But the shiny pretty impressive things in Chicago were duly shiny and pretty and impressive. They have a lovely arms-and-armor collection, and just everything is beautifully restored and awesome (a book from I think the 1500s that looked like it had to be a replica, but no, they wouldn't exhibit that). Some of the medieval art was really colorful. They have some reeeeally old stuff there, too, ancient (Chinese?) jades and bronzes (~1000 BC on some of the bronzes, I think?), and I got to recalibrate my oldness sensors. So I am very much not complaining.

There was also an exhibit, in the modern wing, by Richard Hawkins--which I was trying to find on the website under current exhibitions but apparently that was its last day. Um. But it was neat--some of it was not quite my thing, but there were also these house-sculptures, lit from inside, some with mirrors and Grecoroman statue pictures and doors inside, some just lit in empty rooms, floors stacked on each other... this was one of them, I think, but so much cooler in real-space. Another of them was on a low table so that I had to stoop down to circle it and peer into the windows, and the mirrors reflected pictures of statuary, and further doors, and slices of my own face...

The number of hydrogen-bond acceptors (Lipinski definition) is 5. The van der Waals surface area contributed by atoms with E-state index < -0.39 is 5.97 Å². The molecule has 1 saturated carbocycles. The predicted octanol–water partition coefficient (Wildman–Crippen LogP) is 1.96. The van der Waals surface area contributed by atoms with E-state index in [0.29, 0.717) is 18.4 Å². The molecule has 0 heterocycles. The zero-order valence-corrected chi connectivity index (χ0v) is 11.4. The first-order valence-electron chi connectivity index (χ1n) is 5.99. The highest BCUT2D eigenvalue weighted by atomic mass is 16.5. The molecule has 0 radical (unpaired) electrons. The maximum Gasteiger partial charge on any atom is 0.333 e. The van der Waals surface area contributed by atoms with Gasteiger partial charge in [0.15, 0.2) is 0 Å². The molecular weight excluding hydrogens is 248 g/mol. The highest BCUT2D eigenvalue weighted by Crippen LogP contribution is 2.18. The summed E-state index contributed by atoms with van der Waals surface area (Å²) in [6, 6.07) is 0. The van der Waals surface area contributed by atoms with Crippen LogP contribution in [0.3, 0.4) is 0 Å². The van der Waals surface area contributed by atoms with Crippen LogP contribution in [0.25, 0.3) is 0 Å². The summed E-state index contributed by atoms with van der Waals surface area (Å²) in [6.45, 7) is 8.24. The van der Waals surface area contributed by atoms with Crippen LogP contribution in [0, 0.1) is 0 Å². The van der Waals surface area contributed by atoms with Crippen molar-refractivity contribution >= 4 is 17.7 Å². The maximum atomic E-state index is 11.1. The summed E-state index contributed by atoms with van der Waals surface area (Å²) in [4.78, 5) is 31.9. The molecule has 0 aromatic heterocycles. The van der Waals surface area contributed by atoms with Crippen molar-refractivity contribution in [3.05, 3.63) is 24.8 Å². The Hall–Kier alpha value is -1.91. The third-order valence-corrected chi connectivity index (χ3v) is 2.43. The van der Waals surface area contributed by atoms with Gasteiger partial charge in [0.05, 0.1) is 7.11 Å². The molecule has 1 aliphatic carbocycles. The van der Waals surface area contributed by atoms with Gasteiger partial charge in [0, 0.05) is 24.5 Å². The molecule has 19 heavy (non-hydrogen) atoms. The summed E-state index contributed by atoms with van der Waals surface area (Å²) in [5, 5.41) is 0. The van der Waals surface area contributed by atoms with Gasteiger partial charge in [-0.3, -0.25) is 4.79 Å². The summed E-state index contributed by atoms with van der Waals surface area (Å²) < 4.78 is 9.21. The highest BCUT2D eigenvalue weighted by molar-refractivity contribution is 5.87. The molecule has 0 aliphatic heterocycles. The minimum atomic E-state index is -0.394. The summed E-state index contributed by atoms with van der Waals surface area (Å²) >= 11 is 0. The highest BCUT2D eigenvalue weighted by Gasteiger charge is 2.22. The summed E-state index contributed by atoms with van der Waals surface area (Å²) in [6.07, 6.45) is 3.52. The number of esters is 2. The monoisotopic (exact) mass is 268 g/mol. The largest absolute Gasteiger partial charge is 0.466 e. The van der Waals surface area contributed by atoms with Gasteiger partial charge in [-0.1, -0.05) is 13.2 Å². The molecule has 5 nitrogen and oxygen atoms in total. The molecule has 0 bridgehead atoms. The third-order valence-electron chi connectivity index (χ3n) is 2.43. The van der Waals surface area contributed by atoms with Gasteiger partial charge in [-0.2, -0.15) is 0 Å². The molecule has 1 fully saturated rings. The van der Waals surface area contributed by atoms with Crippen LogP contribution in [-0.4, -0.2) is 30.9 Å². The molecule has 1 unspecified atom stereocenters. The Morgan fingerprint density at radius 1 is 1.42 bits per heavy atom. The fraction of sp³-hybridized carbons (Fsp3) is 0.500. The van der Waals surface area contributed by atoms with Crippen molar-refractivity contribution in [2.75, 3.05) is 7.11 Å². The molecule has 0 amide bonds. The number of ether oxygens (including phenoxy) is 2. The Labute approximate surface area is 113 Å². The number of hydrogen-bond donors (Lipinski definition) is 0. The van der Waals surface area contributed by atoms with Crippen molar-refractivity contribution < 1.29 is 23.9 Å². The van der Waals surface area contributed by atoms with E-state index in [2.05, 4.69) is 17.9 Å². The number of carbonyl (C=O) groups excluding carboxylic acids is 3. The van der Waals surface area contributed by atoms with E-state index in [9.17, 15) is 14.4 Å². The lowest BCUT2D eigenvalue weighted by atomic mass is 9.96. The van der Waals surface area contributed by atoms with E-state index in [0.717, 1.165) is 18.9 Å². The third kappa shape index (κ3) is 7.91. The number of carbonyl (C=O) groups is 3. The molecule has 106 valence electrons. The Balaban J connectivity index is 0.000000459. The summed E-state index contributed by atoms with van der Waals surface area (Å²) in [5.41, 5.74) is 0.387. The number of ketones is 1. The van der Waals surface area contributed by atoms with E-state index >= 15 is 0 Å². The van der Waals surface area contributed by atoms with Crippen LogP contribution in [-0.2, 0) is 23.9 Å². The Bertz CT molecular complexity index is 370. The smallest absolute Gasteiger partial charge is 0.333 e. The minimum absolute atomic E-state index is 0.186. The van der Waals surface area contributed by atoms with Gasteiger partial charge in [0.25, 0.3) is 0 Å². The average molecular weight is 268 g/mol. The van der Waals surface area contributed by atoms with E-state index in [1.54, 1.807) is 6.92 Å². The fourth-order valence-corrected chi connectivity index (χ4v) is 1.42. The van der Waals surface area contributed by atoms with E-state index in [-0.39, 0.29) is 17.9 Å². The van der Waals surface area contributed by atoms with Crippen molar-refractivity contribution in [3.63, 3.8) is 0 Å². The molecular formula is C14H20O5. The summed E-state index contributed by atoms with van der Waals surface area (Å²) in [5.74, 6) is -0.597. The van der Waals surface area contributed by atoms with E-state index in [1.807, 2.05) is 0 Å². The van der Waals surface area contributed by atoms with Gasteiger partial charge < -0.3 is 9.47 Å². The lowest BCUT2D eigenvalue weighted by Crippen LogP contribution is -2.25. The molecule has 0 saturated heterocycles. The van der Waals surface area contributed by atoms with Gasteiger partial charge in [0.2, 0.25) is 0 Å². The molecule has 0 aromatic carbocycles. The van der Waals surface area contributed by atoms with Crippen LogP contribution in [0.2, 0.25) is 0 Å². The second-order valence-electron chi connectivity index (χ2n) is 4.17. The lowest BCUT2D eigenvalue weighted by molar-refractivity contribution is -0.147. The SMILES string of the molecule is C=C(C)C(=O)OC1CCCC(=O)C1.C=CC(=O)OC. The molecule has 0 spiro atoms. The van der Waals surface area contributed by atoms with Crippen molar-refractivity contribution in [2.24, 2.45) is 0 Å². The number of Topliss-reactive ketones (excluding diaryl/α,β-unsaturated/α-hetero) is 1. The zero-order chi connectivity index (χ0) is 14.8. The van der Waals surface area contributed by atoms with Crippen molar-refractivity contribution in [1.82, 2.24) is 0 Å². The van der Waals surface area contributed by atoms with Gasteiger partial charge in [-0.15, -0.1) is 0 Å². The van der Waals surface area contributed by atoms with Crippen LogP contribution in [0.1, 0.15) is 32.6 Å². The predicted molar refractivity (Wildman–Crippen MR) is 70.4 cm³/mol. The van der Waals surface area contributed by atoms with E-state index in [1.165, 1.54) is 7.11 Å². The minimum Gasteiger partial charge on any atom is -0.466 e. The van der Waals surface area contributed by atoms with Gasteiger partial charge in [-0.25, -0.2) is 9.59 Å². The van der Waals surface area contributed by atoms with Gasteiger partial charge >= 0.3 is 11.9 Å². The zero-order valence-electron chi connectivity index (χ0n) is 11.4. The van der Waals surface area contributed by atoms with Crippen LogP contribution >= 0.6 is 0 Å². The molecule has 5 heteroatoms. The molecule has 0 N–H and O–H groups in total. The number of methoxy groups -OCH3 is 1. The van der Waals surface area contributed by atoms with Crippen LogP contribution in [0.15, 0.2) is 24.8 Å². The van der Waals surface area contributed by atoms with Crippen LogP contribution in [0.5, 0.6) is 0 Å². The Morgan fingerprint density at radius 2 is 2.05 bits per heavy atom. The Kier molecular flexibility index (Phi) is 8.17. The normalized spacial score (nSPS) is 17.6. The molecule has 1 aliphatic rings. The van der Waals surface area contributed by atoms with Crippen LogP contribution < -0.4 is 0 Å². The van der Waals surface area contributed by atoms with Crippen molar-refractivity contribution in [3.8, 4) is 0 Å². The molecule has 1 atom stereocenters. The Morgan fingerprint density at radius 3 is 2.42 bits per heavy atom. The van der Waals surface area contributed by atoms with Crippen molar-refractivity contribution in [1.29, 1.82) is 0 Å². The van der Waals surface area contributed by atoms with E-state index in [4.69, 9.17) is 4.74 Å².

That was cool.

Then I walked back, making a stop at Argo Tea (two things you need to find in a new city: art museums and tea) to get some mint tea and hop on their wifi for a bit. After which I spent some hours sitting around in Union Station until my next train boarded.

Tip for train travel: go when it won't be crowded; then you can nab the seat next to you, too, and curl up entirely horizontally. I got a pretty good night's sleep that way, despite waking blearily a few times, which is sort of par for the course with trains.

The next day went on much as days do, on trains; I reread Gaudy Night and read part of Delany's Neveryona. I ate lots of granola. We got in about an hour late, which I got slightly grumpy about, because they hadn't made any announcements about us being off schedule, and I had gotten on the train at 9 pm the day before and didn't have the schedule of stops memorized, so as to know how far behind we were. So I started fidgeting and hoping that the train had not decided to skip Springfield and perhaps go to the moon instead. At that point I'd been on a train for about twenty hours, though, so my behavior may be forgivable, but I think before my next trip I should download the full schedule for the train so as to have a reference. That was really the problem, that I had no idea how much longer it would take. I also didn't know how I could summon a conductor to ask about it, and since (as far as I knew) the train could be stopping at the station any minute, I didn't want to wander back to the cafe car where they hang out and ask.